The defendant seeks to overcome the permissible alternative plea in paragraph 4, note 2, supra, that Miller was either an independent contractor or an employee of defendant by two arguments. First, that these words are followed by the allegation that Miller, as such independent contractor, was "working with the officers, agents, * * * or employees of the Defendant * * *." Second, that the allegations on what the defendant did or failed to do with respect to the boat and its operation demonstrated affirmatively that defendant was to, and did, have the exclusive direction and control which would make it an employer of Miller and plaintiff.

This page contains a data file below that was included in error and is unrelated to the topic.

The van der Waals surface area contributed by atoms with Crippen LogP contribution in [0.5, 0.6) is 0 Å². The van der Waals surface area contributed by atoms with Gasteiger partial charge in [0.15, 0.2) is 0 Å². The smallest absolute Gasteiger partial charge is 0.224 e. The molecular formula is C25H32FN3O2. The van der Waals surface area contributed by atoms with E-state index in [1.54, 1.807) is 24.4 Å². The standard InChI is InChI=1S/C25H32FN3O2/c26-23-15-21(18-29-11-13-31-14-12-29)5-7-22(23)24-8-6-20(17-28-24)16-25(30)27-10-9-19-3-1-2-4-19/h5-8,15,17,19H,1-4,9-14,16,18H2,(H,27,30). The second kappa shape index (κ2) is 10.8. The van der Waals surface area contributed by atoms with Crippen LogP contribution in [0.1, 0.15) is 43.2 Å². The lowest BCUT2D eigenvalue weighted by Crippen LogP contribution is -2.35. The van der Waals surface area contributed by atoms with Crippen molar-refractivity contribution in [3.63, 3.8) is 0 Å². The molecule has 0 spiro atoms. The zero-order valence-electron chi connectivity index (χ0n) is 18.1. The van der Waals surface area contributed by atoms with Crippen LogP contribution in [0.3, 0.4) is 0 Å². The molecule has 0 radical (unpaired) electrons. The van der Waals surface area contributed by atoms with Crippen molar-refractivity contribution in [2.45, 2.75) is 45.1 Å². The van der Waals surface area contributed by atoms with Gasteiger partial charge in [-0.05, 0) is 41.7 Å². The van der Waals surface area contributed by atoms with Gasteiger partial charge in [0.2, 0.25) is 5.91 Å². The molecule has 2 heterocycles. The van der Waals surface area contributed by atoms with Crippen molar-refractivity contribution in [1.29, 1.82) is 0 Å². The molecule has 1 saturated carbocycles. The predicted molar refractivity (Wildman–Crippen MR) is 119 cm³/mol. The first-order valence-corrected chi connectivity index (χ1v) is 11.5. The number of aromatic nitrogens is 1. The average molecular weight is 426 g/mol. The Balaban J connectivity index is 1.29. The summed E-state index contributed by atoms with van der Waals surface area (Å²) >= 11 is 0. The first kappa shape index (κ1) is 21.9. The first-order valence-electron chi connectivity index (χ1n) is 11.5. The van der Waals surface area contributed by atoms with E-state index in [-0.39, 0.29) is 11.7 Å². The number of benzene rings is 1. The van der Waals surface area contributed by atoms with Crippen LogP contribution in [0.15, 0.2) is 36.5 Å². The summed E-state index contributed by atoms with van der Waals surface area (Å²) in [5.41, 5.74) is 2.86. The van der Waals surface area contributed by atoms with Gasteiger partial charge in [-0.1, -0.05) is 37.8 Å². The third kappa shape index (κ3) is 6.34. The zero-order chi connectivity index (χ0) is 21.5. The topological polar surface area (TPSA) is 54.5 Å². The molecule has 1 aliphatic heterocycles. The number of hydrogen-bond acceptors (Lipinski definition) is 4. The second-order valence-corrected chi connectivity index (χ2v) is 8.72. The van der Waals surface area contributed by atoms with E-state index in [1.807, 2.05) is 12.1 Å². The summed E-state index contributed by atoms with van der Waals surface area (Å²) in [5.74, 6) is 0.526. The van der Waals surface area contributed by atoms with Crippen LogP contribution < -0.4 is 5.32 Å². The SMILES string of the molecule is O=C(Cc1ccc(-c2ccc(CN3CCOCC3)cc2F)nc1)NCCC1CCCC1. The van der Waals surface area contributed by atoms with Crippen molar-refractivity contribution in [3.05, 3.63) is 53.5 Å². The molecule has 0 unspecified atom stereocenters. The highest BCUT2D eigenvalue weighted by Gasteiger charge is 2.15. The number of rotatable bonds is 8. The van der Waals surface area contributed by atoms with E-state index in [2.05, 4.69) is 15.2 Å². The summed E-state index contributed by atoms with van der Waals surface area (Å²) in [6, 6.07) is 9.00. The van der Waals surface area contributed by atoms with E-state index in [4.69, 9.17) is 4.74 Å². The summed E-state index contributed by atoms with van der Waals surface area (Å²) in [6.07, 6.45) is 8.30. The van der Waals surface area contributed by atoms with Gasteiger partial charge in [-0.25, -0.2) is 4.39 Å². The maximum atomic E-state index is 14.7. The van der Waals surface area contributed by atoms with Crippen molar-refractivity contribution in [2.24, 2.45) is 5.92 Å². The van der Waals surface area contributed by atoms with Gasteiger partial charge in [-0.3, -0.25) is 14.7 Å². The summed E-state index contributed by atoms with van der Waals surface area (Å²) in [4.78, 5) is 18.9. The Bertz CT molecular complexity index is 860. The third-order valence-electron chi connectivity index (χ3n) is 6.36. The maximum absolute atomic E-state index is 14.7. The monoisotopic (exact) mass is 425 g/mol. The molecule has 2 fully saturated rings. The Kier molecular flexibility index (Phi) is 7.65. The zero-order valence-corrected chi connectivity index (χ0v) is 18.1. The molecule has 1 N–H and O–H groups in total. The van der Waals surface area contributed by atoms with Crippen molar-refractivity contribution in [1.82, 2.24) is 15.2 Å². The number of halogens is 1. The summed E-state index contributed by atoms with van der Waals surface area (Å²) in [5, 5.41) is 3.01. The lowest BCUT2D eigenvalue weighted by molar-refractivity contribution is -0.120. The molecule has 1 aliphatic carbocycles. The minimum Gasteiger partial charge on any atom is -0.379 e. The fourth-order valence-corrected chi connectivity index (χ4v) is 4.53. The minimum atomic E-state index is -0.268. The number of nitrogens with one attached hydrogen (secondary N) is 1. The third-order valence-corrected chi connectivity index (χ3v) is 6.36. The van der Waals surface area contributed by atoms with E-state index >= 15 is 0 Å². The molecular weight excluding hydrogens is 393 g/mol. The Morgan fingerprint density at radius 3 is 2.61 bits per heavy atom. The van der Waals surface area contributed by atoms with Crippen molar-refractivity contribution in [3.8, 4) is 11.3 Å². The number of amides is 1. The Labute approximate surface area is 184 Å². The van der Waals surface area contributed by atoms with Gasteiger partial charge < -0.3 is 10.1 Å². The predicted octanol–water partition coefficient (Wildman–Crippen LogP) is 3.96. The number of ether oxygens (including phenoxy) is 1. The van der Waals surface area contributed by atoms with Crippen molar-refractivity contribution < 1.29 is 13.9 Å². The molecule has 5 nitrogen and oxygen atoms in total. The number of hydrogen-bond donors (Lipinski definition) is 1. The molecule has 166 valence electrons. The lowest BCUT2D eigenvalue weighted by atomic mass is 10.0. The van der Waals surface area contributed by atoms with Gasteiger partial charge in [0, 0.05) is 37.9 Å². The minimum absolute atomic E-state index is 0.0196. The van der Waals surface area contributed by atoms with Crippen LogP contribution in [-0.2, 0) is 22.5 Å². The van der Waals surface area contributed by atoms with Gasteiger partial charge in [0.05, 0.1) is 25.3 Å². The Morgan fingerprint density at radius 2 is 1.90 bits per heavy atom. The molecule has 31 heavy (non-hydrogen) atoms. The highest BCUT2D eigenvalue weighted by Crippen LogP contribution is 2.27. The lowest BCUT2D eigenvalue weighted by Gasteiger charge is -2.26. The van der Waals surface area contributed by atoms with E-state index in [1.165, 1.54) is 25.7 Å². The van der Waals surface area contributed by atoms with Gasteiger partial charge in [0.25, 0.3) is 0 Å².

9

On the first, defendant reasons that if an independent contractor is working "with" the party who has made the contract, it shows such power of direction and control as to destroy the relationship and transmute it into an ordinary employer-employee situation. The answer to that is that in this difficult field whether the right of control does or does not exist is not, at this day and time, to be resolved inexorably and finally by a single preposition, the little word "with."

10